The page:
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Zach VandeZande

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Each morning I find the ghost in a different part of my body. On Monday it hides in the cleft of my collarbone. Tuesday it finds a hair on my shoulder and turns it a shocking white, it unspooled and wiry against the other soft hairs sprouting. I do not pluck it until Wednesday, when the ghosts sits in the web between two toes. I need the company. I need to be an object of some melancholy.

My mother is religious. She believes all ghosts are demons, so when she sees the ghost all boogered up in one of my nostrils she tells me to get right or get out. I get out. I borrow three hundred dollars from Tasha, though we’ve broken up, and she thinks it’s a bad idea to keep a ghost like that. She says I might as well get a Bukowski tattoo while I’m at it, that I am hitting peak white boy, that even for me this is and is and et cetera. She hands me the money, though, and says she misses me, sometimes. The ghost makes my ribcage warm.

On the phone, my brother asks whose ghost? and I get into a huff. As though that’s the point of a haunting. He asks me what’s wrong and I call him a fucking voyeur and then I hang up on him. He’s always been so eager to understand something, has always found understanding to be a kind of comfort. Like my mother. Like most.

The ghost. The ghost in the house of my flesh. The ghost next to the bones, reaching in and bespooking the marrow. The ghost wading in the blood. Nesting in the space between organs. Mewling in my ear. Creaking the doors of me shut in the night. Making me home.


A man came down out of the smoke and lived with us for a time. Something was always on fire, or about to be on fire, or just finished being on fire. It was summer. The man poked around town, bought a few things from the drug store, set up a little camp in the backfield past where the little leaguers could hit.

At first we didn’t mind him. We didn’t wonder where he came from, since we knew. The smoke. It made enough sense at the time. Now we wonder, but that’s the way of a now. He would sleep through morning, wake up in the sweaty parts of the day and get gently drunk, hassle the children playing softball with a kind of good humor you don’t see much in adult men. We knew he was a threat, but we liked him anyway.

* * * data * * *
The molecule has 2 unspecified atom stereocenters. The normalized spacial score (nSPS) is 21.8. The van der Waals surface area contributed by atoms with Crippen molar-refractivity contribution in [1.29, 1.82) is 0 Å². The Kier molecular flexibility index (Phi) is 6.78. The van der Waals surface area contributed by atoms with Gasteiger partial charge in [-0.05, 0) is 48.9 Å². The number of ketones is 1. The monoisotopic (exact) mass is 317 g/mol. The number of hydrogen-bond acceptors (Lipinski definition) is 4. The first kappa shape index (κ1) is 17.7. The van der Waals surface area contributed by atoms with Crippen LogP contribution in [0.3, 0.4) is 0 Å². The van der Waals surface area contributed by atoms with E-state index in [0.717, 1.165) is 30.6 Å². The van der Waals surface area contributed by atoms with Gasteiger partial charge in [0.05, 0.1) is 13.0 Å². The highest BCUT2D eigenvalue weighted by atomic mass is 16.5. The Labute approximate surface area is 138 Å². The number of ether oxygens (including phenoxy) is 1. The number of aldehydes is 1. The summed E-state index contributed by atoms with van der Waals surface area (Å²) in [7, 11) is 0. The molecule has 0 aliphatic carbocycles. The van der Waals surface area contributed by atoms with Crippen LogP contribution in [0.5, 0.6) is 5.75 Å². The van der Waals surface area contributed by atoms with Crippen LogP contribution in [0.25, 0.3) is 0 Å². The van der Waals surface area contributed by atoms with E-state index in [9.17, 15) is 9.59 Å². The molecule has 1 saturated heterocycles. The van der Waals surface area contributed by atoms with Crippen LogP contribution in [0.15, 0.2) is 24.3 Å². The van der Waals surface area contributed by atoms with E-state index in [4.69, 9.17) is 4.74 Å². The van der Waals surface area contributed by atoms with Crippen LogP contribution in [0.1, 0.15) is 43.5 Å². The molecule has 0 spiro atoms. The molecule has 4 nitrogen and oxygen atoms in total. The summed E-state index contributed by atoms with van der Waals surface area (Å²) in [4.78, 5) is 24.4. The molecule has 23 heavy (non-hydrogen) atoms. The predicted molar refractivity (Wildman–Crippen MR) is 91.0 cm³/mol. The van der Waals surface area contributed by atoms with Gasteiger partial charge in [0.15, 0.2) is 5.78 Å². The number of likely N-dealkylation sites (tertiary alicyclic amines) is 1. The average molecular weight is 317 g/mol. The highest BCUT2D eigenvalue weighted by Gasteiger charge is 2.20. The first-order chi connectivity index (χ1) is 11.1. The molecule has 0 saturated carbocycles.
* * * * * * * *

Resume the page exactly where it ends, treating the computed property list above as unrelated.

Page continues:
Meanwhile, the smoke moved closer, blanketed the mornings with thick haze, turned the moon to blood when we could see it at all. Our windows were sealed, we were like to bake in our homes. The man grew lonely with us all indoors. That’s how it looked, anyway. He wandered from house to house, peering in, knocking loose-knuckled on glass. It was then that we became afraid. Of him, for him. We didn’t know.

We wanted him gone. We told him so through cracked windows. We told him it wasn’t safe to be here with us. He said we didn’t know what we were talking about, or he opened his mouth and no sound came out, and the sound of crackling flames around him went silent, too, or he smiled, orange glinting off the plaque of his teeth, the burning that was coming preambled in the light on his face. King of smoke, ash king, char king, king of burn, king of all of this ending. At the window and happening.


After the accident, she became a kind of confessional. People would come up to her in the hospital bed and whisper into her wound, and in this way they were absolved. The wound would never close, not all the way. There was just too much of it, a jagged hole at her side packed with gauze and weeping. To speak to it is to cleanse one’s soul. So the people thought.

The hospital staff tolerated it because a person needs a purpose in life to thrive. She lay there in her near catatonia, occasionally stirring, or wincing, or eating from a tube, as people sought her out. She never reacted to their confessions. She heard them speak, though, felt the words enter her body.

One doctor worried that this was causing her pain because he was in love with her. There was a beauty to her restive face that was oracular. He sat with her most nights, feeling the warmth of her hand in his.

He wasn’t a fool. He knew that this was an objectification like any other. Some part of him cared and another part didn’t.

Much later, he grew bored and decided she was fine. He didn’t know about the pain in her, electric and growing, carving new pathways from wound to limb, arcing through the flesh, the sins of other people making their way along nerve endings and kinking them, snarling up the wires of her body. At the end of it all, he didn’t even bother to see it. He thought himself a hero of her story. Isn’t it always that way.

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